The primary purpose of any coupling is to join two shafts. Here we discuss linking a motor to a pump using a flexible coupling. Although rigid couplings could be used, flexible couplings both connect the two shafts and compensate for operating conditions like misalignment, vibration, load variations etc.
Flexible coupling types
Disc – Popular in the oil, gas and petrochemical industries. Often manufactured to API standards and available as standard, spark reduced or non-sparking. Long-lasting, all-metal construction with replaceable disc packs. High torques and good misalignment compensation. Maintenance-free.
Jaw – Cheap and simple, used in lower-cost, non-critical setups. Replaceable rubber elements and cast iron hubs. Non-lubricated and normally disposed of rather than maintained. Older technology.
Shear in place – Like Jaw but designed so the hubs are separated. In the event of an element failure, the driving hub disengages from the driven, spinning freely to avoid motor or pump damage. More expensive than Jaw initially but a better return in the long run with fast changeout of elements without the need to remove hubs.
Grid – Toothed hubs are joined by a hi-tensile metal grid element. Higher cost but excellent torque transmission in a compact unit. Grease-lubricated, so they require some ongoing checks. All metal construction. Grid elements can be changed without the need to remove hubs.
Gear – Gear teeth in the hubs engage with teeth in the housing/sleeve. Very high torque and excellent misalignment capability. All metal construction. Requires regular greasing and maintenance checks. Extremely high loads. Popular on larger, high torque drives.
Rubber in compression – Hard rubber elements are compressed into pockets of the flex half of the coupling. High load and excellent at absorbing vibration (eg. diesel motors). Intrinsically failsafe so also popular on fire pumps (if the elements fail, the coupling will still drive). Good choice for variable speed drives.
Tyre – Rubber tyre couplings are old technology, cumbersome and induce higher axial loads on bearings. However, the new technology using split urethane elements and variable spacer lengths, makes the “modern” tyre coupling one of the most versatile and economic of all of the above. Inert to water and resistant to many chemicals. Fast change out and excellent for non-standard DBSE length situations.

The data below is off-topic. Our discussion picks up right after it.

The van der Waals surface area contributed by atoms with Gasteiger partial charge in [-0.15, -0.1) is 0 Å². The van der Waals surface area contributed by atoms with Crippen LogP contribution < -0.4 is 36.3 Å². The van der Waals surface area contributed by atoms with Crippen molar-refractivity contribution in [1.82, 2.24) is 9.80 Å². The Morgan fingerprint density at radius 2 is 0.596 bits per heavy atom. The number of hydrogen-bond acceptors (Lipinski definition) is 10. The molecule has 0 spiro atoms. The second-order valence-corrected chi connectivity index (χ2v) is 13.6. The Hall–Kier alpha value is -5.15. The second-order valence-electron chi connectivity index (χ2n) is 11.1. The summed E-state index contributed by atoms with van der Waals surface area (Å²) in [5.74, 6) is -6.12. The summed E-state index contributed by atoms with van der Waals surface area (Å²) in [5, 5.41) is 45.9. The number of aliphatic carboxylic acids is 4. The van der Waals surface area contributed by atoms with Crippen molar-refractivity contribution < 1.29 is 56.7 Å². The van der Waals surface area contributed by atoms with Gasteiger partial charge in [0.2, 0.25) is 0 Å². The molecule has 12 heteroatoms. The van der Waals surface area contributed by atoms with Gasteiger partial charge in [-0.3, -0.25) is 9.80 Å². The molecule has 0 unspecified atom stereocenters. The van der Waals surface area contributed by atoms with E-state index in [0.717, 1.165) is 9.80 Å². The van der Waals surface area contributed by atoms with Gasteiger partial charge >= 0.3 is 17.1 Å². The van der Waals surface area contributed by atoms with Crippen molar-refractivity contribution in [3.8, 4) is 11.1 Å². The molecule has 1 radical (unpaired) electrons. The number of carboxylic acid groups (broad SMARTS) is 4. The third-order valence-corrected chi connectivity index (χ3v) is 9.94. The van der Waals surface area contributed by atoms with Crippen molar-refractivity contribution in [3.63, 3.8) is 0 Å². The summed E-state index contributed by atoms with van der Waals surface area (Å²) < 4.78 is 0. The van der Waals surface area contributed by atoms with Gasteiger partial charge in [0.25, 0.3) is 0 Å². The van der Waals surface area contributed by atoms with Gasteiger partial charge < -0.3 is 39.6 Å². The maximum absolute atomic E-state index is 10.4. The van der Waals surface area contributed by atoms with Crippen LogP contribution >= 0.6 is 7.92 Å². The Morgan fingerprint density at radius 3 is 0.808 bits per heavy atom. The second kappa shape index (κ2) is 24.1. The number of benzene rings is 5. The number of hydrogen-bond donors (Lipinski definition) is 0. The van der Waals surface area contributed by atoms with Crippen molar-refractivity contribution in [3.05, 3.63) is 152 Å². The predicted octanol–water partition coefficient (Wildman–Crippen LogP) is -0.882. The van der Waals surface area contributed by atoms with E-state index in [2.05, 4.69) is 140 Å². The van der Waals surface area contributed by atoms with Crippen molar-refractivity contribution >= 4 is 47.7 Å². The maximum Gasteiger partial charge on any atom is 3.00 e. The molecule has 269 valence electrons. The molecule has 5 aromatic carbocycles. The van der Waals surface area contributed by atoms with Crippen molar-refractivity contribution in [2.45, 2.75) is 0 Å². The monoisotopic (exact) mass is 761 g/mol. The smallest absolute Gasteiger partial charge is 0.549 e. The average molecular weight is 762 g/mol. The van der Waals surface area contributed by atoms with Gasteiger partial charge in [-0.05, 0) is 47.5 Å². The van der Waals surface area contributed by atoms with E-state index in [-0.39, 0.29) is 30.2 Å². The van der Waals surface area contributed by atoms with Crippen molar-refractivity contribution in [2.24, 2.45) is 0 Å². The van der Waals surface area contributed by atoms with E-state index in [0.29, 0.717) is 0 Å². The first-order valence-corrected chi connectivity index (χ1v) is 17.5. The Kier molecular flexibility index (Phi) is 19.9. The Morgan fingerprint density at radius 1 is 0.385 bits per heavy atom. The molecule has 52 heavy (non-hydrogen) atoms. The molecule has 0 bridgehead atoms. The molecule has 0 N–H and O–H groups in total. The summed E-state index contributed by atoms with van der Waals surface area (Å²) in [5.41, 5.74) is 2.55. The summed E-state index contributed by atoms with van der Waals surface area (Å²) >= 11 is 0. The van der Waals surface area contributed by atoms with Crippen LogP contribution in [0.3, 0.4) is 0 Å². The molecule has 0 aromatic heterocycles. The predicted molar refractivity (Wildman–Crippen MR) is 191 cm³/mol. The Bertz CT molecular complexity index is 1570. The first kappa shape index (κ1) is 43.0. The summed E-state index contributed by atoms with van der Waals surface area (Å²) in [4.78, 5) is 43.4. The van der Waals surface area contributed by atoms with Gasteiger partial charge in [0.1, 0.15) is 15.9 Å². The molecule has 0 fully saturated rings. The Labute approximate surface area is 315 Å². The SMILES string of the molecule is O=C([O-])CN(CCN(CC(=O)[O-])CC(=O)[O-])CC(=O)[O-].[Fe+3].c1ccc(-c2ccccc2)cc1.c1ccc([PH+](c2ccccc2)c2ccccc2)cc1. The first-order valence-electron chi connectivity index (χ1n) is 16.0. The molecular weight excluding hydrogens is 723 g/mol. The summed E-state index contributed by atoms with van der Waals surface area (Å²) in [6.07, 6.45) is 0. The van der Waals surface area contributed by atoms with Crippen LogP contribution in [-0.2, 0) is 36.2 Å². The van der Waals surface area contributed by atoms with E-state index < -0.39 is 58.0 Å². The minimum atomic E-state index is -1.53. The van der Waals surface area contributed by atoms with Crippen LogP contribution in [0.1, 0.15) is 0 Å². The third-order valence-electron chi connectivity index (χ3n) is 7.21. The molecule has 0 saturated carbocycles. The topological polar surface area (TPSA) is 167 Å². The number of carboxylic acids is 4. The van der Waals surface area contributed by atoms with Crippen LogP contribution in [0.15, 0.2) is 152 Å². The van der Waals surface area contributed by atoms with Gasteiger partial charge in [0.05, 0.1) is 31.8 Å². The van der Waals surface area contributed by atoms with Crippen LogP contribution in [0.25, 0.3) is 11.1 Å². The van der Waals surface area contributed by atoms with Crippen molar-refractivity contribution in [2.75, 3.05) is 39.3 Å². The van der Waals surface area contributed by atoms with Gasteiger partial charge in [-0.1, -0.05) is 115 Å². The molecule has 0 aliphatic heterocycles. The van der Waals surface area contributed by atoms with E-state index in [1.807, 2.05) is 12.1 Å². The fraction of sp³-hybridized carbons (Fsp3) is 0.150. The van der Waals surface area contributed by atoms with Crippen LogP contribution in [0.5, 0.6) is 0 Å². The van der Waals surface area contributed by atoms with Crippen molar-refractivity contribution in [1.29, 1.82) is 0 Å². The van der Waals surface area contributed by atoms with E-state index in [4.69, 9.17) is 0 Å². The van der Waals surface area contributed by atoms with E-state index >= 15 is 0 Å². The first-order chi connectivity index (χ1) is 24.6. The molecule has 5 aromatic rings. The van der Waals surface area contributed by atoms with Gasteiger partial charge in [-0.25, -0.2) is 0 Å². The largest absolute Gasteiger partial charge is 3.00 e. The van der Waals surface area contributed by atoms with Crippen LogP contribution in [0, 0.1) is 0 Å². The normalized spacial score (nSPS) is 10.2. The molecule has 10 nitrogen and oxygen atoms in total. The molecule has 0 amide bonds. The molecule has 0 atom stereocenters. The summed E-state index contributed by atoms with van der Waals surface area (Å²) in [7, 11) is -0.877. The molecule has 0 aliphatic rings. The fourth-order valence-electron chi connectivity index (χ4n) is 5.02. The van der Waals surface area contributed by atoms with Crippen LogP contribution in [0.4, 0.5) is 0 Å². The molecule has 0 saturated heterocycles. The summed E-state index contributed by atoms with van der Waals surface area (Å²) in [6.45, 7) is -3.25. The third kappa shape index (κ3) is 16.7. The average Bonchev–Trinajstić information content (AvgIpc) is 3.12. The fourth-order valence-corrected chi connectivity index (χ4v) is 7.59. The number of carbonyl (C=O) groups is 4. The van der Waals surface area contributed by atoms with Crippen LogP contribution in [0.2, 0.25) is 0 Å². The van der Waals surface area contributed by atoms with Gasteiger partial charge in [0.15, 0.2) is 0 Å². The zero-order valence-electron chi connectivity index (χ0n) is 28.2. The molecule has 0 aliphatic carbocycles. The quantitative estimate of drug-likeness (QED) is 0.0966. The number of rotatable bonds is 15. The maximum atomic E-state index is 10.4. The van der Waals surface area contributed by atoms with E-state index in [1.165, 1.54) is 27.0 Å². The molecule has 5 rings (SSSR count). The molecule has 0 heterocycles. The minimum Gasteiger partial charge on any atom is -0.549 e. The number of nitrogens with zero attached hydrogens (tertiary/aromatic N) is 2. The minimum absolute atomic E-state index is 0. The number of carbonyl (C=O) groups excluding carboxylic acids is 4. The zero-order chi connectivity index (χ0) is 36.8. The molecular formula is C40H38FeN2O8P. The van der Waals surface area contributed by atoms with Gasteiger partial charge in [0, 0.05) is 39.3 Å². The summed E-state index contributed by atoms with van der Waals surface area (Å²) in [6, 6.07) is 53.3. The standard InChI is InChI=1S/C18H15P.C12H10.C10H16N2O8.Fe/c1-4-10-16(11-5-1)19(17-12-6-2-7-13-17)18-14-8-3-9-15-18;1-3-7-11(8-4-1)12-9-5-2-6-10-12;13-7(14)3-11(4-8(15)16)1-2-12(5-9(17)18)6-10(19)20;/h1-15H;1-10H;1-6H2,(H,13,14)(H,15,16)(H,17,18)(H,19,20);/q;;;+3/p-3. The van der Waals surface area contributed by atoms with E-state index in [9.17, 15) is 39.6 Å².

Choices, choices! So which coupling is “the right one”
The first step is understanding the parameters of your application. Speed, power, service factor, the distance between the shafts and any regulatory requirements (API, Atex, IECEx) must be clear before a selection can be made. Other factors like operating temperature, vibration and other maintenance requirements need also be considered. And of course, “overall” long-term cost. Be careful – price does not equal cost and with couplings, you get what you pay for. Deciding which of these factors is most important to you is key to making the right design selection. And that’s where Drive Systems can help.
Drive Systems is a specialty supplier of power transmission equipment with a particular interest in couplings for the pump industry. We keep good stocks of all the above types of couplings in industry-leading brands. You won’t have to “settle” for a particular type of coupling just because that’s the only one we have on the shelf.
Our experienced engineers will select the ideal coupling for your application based on what YOU need, not on what we’ve got. A proud member of the Pump Industry Association, Drive Systems is an Australian-owned and operated company that knows your industry.
This Sponsored Editorial is brought to you by Drive Systems. For more information, visit drivesystems.com.au.